Speed Read: ‘Reasoned consideration’
SIXTH CIRCUIT STAYS MICHIGAN: The Sixth Circuit U.S. Court of Appeals issued a stay at 5 p.m. Saturday of a district court decision Friday that struck down Michigan’s ban on same-sex couples marrying, but hundreds of couples had already married by that time. The appeals court indicated the stay would remain in place until Wednesday, March 26, so there could be “a more reasoned consideration of the motion to stay.” Briefs from the plaintiffs’ attorneys are due Tuesday. Read full story.
COUPLES MARRIED IN MICHIGAN: Michigan’s first marriage of a same-sex couple took place just after 8 a.m. Saturday morning in Mason, just south of Lansing, Michigan. The couple was Marsha Caspar and Glenna DeJong, both in their 50s, who have been together for 27 years. The Detroit Free Press reported that at least four other counties had hours on Saturday and issued an estimated 300 marriage licenses to same-sex couples. In Oakland County, the paper said, a line stretched out the door when the office opened at 9 a.m., and marriages were being performed in auditoriums and hallways. About 100 of those couples were able to marry before the Sixth Circuit issued its stay.
OREGON IS ‘PREPARED’: Oregon Attorney General Ellen Rosenblum filed a brief last week saying “the state is prepared to implement” a ruling that the state ban on same-sex marriages is unconstitutional. Such a ruling has not yet been made in Oregon, and Rosenblum announced last month that she could not defend the constitutionality of the ban in federal district court in Geiger v. Kitzhaber. Rosenblum’s brief last week said “Oregon’s interest in stable opposite-sex couples would not be affected by same-sex marriages and therefore does not provide any justification for the ban.” But she said it should be left to the legislature to determine whether existing domestic partnerships are to be automatically transformed into marriages.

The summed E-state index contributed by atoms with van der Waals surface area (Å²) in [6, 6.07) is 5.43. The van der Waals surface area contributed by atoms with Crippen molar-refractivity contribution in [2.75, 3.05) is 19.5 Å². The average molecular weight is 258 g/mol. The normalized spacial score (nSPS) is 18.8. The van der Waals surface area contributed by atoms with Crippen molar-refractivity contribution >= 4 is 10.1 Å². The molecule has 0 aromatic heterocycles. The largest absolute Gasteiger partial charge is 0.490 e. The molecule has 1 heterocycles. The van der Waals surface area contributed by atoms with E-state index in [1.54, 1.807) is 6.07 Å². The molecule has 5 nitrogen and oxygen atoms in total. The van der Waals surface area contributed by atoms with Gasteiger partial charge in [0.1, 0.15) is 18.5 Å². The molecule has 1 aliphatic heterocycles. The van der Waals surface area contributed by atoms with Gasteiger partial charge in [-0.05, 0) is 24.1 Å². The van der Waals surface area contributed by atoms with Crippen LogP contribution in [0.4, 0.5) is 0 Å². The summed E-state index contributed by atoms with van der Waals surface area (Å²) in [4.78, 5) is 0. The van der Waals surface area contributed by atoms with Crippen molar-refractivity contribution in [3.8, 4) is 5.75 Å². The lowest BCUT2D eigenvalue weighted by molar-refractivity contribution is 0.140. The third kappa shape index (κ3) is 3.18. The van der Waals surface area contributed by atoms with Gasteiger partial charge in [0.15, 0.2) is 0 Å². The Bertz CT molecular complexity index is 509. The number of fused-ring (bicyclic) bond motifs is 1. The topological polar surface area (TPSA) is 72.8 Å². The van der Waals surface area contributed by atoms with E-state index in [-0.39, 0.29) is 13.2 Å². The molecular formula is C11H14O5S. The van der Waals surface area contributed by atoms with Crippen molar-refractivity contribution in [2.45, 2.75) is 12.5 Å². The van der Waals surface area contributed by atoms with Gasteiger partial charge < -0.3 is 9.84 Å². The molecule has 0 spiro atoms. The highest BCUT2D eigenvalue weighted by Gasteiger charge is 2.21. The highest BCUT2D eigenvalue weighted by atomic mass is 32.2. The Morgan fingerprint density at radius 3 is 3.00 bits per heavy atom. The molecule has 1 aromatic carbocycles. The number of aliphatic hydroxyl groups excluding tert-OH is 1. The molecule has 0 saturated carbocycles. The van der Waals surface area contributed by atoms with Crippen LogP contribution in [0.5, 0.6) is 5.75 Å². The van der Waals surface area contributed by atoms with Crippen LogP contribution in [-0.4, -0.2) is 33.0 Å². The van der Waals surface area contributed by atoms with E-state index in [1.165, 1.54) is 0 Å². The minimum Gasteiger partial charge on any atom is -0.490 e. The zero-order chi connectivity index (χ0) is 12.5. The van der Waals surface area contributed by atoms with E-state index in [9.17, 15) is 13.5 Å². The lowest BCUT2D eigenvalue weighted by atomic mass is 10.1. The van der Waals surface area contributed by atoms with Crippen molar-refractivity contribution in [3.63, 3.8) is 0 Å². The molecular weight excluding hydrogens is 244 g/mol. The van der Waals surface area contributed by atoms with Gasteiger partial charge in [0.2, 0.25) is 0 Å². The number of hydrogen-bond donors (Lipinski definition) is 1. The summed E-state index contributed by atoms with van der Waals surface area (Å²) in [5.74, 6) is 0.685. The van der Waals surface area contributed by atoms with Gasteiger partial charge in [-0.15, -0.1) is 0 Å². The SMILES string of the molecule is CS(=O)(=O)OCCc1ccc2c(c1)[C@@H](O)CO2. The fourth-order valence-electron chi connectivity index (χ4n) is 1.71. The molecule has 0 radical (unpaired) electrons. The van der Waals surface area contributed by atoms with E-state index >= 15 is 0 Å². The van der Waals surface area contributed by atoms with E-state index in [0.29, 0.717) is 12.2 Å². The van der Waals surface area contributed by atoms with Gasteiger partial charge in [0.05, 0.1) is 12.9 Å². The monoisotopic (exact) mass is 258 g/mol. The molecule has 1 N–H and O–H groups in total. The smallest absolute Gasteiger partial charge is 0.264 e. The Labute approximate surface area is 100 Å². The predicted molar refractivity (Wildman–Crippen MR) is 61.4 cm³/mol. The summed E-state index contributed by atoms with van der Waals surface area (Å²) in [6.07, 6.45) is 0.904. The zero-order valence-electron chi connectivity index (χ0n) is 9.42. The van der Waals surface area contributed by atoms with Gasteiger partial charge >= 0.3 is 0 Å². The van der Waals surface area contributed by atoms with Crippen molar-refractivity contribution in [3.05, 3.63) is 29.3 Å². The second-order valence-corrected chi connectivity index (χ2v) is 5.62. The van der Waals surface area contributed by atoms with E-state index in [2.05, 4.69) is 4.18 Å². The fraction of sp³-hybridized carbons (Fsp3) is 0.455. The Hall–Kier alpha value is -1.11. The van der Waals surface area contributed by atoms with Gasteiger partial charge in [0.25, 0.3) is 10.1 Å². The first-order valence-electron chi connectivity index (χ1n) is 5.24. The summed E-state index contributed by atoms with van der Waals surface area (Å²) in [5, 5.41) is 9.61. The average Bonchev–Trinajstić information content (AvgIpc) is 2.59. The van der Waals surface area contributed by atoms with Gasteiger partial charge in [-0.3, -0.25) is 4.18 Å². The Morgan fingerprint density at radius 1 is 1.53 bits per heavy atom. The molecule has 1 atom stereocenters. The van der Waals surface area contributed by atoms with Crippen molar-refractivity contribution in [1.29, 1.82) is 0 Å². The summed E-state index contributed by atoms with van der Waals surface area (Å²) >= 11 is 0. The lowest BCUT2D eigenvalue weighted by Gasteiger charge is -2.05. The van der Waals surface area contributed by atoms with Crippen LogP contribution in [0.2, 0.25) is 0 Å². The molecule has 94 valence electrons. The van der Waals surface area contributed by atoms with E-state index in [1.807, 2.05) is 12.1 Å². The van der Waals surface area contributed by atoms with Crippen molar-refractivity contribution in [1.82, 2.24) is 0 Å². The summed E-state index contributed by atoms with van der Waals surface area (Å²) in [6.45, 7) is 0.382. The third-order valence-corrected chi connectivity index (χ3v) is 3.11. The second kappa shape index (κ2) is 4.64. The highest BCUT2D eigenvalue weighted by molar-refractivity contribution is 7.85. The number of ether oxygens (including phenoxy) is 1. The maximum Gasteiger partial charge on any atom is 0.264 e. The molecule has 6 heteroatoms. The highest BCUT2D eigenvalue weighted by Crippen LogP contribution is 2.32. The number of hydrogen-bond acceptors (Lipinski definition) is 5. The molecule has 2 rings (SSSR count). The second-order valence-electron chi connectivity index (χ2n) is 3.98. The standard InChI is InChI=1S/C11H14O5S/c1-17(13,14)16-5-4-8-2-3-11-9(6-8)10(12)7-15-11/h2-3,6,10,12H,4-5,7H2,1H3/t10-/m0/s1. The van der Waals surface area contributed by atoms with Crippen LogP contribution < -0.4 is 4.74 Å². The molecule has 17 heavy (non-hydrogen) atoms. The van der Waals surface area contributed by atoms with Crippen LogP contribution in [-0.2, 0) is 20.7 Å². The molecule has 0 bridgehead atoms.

GAY SPEAKER RESIGNS FOLLOWING RAID: The openly gay speaker of the Rhode Island House of Representatives, Gordon Fox, abruptly resigned his leadership position Saturday following a raid by state and federal investigators on his home and State House office Friday. The subject of the investigation has yet to be disclosed. The Providence Journal reported Saturday night that federal and state police agents with search warrants entered Fox’s home and State House office Friday and took away “boxes of evidence.” Read more.
BIDEN SETS THE BAR: As the 2016 presidential primaries begin to creep into view on the political horizon, Vice President Joe Biden sounded well prepared to take on all comers for the LGBT vote Saturday night. Speaking to an audience of one thousand people at a Human Rights Campaign fundraiser in Los Angeles, Biden reminded the crowd of his remarks on Meet the Press in 2012 which many believe led President Obama to announce his support for same-sex couples marrying much sooner than he had planned. He also prodded Congress to pass the Employment Non-Discrimination Act and denounced draconian laws and practices in Russia and African countries. And he praised the LGBT community for its efforts in standing up for and demanding equal rights. “Many of you paid a personal and professional price for stepping up and speaking out,” said Biden, but the effort has “bent the moral arc of this nation.”
GAY CANDIDATE SNUBS GOP CON-FAB: Massachusetts Republican Congressional candidate Richard Tisei took the unusual tact Saturday of snubbing his state party convention. Tisei said he decision was in protest of the party’s platform, including its support of “traditional marriage.” Tisei is making a second bid to unseat Democratic incumbent U.S. House Rep. John Tierney. Tisei lost to Tierney in 2012 by less than one percentage point.
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